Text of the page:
Stocks Tumble Following April U.S. Inflation Surge: EM Review
(Bloomberg) -- Emerging-market stocks had their worst week since February as higher-than-expected inflation in the U.S. revived concern of tighter monetary policy worldwide, even as commodity prices came of their recent highs. A gauge for developing-world currencies halted a five-week rally, closing the week little changed after gaining Friday as the dollar retreated.
- China’s most widely-followed stock index tumbled into a bear market after a selloff in some of the nation’s biggest technology firms. The onshore yuan advanced to its strongest level since 2018 as the currency defied attempts by the central bank to slow its gains amid an improving outlook for the economy
- U.S. consumer prices climbed in April by the most since 2009, topping forecasts and intensifying the already-heated debate about how long inflationary pressures will last
- Hong Kong will freeze the assets of media tycoon and pro-democracy activist Jimmy Lai under its controversial national security law, the latest move to crack down on one of the city’s prominent opposition figures
|Asset moves as of 4:20 p.m. in|
|MSCI EM stocks index||-3.04%|
|MSCI EM FX index||-0.04%|
Bloomberg Barclays global EM local-currency bond index(Up to Thursday)
- The Philippine and Malaysian economies continued contracting in the first three months of the year, adding to signs that some of Southeast Asia’s biggest nations are struggling amid a resurgence in coronavirus cases
- The onshore yuan advanced to its strongest level since 2018 as it defied attempts by the central bank to slow its gains amid an improving outlook for China’s economy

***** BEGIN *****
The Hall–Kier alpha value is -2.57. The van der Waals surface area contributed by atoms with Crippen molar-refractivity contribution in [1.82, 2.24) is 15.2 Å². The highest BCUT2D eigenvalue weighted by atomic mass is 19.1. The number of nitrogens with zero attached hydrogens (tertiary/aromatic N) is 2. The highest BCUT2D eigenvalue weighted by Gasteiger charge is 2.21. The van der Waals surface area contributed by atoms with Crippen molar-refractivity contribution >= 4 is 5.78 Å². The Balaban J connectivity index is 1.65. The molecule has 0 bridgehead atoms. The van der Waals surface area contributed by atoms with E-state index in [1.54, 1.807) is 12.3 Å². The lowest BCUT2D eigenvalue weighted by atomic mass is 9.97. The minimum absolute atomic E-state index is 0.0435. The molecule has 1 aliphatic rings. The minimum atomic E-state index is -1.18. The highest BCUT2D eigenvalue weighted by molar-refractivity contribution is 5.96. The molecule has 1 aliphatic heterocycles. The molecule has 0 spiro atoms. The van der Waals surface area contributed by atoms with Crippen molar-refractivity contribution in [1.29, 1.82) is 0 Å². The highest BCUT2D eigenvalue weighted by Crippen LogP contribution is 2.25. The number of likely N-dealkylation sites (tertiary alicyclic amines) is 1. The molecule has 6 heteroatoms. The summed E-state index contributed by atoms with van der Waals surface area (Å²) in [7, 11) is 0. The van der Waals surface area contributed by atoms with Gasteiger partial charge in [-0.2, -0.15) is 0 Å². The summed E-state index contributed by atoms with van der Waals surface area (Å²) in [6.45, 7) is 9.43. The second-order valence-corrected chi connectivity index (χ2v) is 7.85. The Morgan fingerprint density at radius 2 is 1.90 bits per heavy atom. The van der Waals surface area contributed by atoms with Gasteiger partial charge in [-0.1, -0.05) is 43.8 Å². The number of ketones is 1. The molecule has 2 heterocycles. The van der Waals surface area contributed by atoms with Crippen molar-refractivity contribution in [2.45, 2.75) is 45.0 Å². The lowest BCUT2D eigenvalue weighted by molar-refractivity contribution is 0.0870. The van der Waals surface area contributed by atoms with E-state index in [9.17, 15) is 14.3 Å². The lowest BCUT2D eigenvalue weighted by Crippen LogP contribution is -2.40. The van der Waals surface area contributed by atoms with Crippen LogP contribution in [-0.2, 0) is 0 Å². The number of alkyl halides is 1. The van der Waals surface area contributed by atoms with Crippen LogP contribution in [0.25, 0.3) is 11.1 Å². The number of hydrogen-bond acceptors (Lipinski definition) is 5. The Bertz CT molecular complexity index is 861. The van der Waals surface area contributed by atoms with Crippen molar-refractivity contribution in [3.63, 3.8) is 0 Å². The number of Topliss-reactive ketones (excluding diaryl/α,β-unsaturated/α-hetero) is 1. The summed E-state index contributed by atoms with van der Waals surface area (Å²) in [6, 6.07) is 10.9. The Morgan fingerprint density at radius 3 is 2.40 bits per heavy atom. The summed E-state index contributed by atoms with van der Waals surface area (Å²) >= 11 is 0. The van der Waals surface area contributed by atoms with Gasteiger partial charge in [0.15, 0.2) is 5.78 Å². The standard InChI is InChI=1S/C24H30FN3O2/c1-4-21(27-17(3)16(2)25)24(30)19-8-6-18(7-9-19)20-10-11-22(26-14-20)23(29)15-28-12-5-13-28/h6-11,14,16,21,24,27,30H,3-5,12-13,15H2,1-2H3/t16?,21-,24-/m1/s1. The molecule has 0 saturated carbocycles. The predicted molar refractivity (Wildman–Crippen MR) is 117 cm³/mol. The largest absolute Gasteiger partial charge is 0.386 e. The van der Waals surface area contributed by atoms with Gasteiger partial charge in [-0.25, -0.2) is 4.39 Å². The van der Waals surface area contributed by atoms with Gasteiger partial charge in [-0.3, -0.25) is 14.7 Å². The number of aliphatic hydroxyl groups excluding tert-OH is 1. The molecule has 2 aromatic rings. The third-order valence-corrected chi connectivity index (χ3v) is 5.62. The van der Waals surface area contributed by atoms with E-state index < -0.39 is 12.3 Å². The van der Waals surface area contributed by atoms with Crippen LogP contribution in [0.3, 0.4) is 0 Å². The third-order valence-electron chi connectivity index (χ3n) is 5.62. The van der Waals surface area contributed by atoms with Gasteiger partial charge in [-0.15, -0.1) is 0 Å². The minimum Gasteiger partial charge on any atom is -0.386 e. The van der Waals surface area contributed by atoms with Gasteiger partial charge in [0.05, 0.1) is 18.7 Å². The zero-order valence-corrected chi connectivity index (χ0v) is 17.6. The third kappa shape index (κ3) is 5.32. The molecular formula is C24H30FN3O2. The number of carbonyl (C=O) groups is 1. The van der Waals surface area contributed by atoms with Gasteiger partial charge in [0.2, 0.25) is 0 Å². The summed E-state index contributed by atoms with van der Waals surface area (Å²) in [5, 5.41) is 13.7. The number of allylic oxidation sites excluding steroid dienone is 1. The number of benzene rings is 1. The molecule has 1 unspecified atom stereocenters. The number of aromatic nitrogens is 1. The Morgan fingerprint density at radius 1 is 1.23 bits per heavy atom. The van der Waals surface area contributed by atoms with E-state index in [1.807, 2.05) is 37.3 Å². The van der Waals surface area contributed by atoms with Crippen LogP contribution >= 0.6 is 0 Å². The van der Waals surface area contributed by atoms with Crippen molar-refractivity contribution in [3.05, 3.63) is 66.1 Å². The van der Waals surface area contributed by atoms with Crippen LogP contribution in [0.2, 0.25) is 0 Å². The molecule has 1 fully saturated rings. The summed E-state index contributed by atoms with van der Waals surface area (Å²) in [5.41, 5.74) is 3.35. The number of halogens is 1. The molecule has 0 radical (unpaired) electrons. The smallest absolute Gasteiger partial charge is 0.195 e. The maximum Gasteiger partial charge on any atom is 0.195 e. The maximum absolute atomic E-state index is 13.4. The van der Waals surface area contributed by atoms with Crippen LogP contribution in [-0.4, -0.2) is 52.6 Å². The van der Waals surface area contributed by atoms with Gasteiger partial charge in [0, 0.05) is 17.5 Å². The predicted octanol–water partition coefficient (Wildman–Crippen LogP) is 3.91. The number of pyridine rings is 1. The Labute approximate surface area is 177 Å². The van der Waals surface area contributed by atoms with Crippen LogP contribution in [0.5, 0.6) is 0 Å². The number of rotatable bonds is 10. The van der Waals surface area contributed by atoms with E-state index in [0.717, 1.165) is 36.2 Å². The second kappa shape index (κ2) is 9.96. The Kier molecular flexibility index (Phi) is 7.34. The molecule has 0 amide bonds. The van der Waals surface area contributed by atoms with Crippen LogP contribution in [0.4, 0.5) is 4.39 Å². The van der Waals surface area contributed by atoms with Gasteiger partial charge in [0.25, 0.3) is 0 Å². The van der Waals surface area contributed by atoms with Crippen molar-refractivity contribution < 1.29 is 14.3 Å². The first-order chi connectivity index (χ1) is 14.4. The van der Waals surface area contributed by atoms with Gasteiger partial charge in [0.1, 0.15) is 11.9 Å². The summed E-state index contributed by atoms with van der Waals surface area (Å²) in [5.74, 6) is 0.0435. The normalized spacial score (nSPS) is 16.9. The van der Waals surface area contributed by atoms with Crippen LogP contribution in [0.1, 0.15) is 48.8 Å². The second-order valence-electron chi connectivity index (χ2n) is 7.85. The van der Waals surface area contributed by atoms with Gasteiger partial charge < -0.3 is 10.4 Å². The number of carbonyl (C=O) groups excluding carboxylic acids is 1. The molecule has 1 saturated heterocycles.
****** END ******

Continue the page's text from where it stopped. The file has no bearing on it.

- China’s factory-gate prices surged more than expected in April, fueled by rapid gains in commodity prices, adding to global inflation concerns
- India’s capital extended its lockdown for another week and adopted stricter restrictions to control a new wave of Covid-19 infections. Investors are bracing for market fallout.
- The Philippine central bank kept its key interest rate at a record low after a disappointing economic performance last quarter and as price pressures cooled
- Turkey’s current account remained in deficit for a 17th month. The deficit was $3.33 billion in March compared with $2.59 billion in the previous month and $5.45 billion a year earlier, the Turkish central bank said on its website on Tuesday
- Israel’s forces fired artillery into the Hamas-run Gaza Strip on Friday and kept up a blistering five-day air assault that has so far failed to quell militant rocket attacks, sweeping aside international appeals for de-escalation
- Russia’s debt chiefs are working on a mechanism that will allow the government to retire costly ruble bonds sold to raise emergency funds during the coronavirus pandemic
- South Africa is on the brink of a third wave of coronavirus infections, after a four-day holiday weekend that saw millions of people travel to see family and friends and attend religious gatherings
- The group of rich government creditors known as the Paris Club is willing to delay a $2.4 billion debt payment from Argentina due this month if the nation meets certain conditions, potentially averting a damaging default, according to three people with direct knowledge of negotiations. The nation’s inflation accelerated more than economists expected for a second consecutive month in April
- Colombia’s economy grew much faster than expected at the start of the year, with record low interest rates supporting a revival in domestic demand. Still, the nation faces a “grim” outlook this year due to social unrest and a surge in Covid-19 infections, according to the central bank’s newest co-director
- Peru held borrowing costs at a record low, fulfilling its pledge to keep supporting the pandemic-ravaged economy for an extended period. The two candidates competing in the presidential runoff scheduled for June 6 are now on a technical tie, the latest poll shows
- This weekend Chileans will elect members of the body that will rewrite the country’s constitution, a key demand stemming from a period of civil unrest in late 2019. Meantime, the central bank held its benchmark interest rate at a record low and said borrowing costs would stay at that level as long as needed for the economic recovery to strengthen
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